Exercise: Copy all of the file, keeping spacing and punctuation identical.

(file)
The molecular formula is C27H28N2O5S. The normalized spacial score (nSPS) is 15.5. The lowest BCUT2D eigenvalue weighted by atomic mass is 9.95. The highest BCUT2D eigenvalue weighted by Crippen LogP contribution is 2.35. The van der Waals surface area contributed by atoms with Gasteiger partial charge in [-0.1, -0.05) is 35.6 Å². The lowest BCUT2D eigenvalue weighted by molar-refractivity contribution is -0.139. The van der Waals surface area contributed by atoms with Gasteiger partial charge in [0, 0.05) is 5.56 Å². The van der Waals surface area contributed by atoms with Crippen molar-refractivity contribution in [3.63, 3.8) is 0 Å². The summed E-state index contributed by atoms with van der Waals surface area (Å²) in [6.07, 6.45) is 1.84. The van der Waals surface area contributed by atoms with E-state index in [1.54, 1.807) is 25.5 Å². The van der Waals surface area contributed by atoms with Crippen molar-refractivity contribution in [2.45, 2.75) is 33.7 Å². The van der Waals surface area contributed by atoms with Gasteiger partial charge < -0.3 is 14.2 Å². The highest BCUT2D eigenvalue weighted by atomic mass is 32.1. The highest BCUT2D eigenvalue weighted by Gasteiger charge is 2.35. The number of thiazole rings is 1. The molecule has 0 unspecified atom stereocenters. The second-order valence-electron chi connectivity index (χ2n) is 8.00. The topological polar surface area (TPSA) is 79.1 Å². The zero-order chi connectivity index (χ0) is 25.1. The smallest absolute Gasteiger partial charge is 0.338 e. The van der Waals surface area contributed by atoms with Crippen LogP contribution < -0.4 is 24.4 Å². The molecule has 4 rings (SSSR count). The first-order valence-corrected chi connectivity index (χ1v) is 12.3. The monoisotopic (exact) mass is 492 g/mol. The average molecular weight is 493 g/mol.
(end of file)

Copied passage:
The molecular formula is C27H28N2O5S. The normalized spacial score (nSPS) is 15.5. The lowest BCUT2D eigenvalue weighted by atomic mass is 9.95. The highest BCUT2D eigenvalue weighted by Crippen LogP contribution is 2.35. The van der Waals surface area contributed by atoms with Gasteiger partial charge in [-0.1, -0.05) is 35.6 Å². The lowest BCUT2D eigenvalue weighted by molar-refractivity contribution is -0.139. The van der Waals surface area contributed by atoms with Gasteiger partial charge in [0, 0.05) is 5.56 Å². The van der Waals surface area contributed by atoms with Crippen molar-refractivity contribution in [3.63, 3.8) is 0 Å². The summed E-state index contributed by atoms with van der Waals surface area (Å²) in [6.07, 6.45) is 1.84. The van der Waals surface area contributed by atoms with E-state index in [1.54, 1.807) is 25.5 Å². The van der Waals surface area contributed by atoms with Crippen molar-refractivity contribution in [2.45, 2.75) is 33.7 Å². The van der Waals surface area contributed by atoms with Gasteiger partial charge < -0.3 is 14.2 Å². The highest BCUT2D eigenvalue weighted by atomic mass is 32.1. The highest BCUT2D eigenvalue weighted by Gasteiger charge is 2.35. The number of thiazole rings is 1. The molecule has 0 unspecified atom stereocenters. The second-order valence-electron chi connectivity index (χ2n) is 8.00. The topological polar surface area (TPSA) is 79.1 Å². The zero-order chi connectivity index (χ0) is 25.1. The smallest absolute Gasteiger partial charge is 0.338 e. The van der Waals surface area contributed by atoms with Crippen LogP contribution < -0.4 is 24.4 Å². The molecule has 4 rings (SSSR count). The first-order valence-corrected chi connectivity index (χ1v) is 12.3. The monoisotopic (exact) mass is 492 g/mol. The average molecular weight is 493 g/mol.